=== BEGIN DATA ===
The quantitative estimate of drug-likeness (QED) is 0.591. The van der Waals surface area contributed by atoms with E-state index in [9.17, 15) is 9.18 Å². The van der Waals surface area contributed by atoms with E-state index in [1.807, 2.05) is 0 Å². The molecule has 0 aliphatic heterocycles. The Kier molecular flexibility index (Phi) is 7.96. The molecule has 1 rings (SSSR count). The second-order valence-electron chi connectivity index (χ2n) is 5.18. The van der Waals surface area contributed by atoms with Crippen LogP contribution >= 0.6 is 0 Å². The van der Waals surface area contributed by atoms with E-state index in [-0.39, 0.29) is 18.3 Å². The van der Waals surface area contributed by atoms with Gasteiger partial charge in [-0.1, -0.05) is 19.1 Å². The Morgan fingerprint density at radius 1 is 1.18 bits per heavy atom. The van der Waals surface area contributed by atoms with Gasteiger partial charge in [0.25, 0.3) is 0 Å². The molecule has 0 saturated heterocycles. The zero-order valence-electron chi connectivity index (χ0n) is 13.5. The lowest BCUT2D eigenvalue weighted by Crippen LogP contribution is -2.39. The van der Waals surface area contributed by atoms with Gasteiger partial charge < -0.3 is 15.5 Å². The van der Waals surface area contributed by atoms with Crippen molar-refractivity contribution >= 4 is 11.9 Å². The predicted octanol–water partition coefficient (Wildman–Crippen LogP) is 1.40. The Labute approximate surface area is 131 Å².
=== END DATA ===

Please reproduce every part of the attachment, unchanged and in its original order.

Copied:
The quantitative estimate of drug-likeness (QED) is 0.591. The van der Waals surface area contributed by atoms with E-state index in [9.17, 15) is 9.18 Å². The van der Waals surface area contributed by atoms with E-state index in [1.807, 2.05) is 0 Å². The molecule has 0 aliphatic heterocycles. The Kier molecular flexibility index (Phi) is 7.96. The molecule has 1 rings (SSSR count). The second-order valence-electron chi connectivity index (χ2n) is 5.18. The van der Waals surface area contributed by atoms with Crippen LogP contribution >= 0.6 is 0 Å². The van der Waals surface area contributed by atoms with E-state index in [-0.39, 0.29) is 18.3 Å². The van der Waals surface area contributed by atoms with Gasteiger partial charge in [-0.1, -0.05) is 19.1 Å². The Morgan fingerprint density at radius 1 is 1.18 bits per heavy atom. The van der Waals surface area contributed by atoms with Gasteiger partial charge in [0.25, 0.3) is 0 Å². The molecule has 0 saturated heterocycles. The zero-order valence-electron chi connectivity index (χ0n) is 13.5. The lowest BCUT2D eigenvalue weighted by Crippen LogP contribution is -2.39. The van der Waals surface area contributed by atoms with Gasteiger partial charge < -0.3 is 15.5 Å². The van der Waals surface area contributed by atoms with Crippen molar-refractivity contribution >= 4 is 11.9 Å². The predicted octanol–water partition coefficient (Wildman–Crippen LogP) is 1.40. The Labute approximate surface area is 131 Å².